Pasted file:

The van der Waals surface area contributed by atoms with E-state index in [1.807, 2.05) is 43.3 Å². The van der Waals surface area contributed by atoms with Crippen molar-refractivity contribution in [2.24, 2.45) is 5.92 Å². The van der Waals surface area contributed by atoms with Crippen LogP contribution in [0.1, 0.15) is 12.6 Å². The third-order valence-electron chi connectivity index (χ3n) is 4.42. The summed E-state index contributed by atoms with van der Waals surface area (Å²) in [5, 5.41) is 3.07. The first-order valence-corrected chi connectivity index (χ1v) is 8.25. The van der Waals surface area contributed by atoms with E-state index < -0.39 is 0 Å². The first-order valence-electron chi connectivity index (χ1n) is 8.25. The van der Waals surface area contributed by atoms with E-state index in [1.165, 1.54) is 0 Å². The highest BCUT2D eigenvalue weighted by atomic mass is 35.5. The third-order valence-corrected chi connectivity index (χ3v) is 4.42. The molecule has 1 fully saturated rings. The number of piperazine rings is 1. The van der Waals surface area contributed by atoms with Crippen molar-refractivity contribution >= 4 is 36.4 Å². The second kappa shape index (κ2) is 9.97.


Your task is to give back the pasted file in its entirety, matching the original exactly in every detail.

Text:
The van der Waals surface area contributed by atoms with E-state index in [1.807, 2.05) is 43.3 Å². The van der Waals surface area contributed by atoms with Crippen molar-refractivity contribution in [2.24, 2.45) is 5.92 Å². The van der Waals surface area contributed by atoms with Crippen LogP contribution in [0.1, 0.15) is 12.6 Å². The third-order valence-electron chi connectivity index (χ3n) is 4.42. The summed E-state index contributed by atoms with van der Waals surface area (Å²) in [5, 5.41) is 3.07. The first-order valence-corrected chi connectivity index (χ1v) is 8.25. The van der Waals surface area contributed by atoms with E-state index < -0.39 is 0 Å². The first-order valence-electron chi connectivity index (χ1n) is 8.25. The van der Waals surface area contributed by atoms with E-state index in [1.165, 1.54) is 0 Å². The highest BCUT2D eigenvalue weighted by atomic mass is 35.5. The third-order valence-corrected chi connectivity index (χ3v) is 4.42. The molecule has 1 fully saturated rings. The number of piperazine rings is 1. The van der Waals surface area contributed by atoms with Crippen molar-refractivity contribution >= 4 is 36.4 Å². The second kappa shape index (κ2) is 9.97.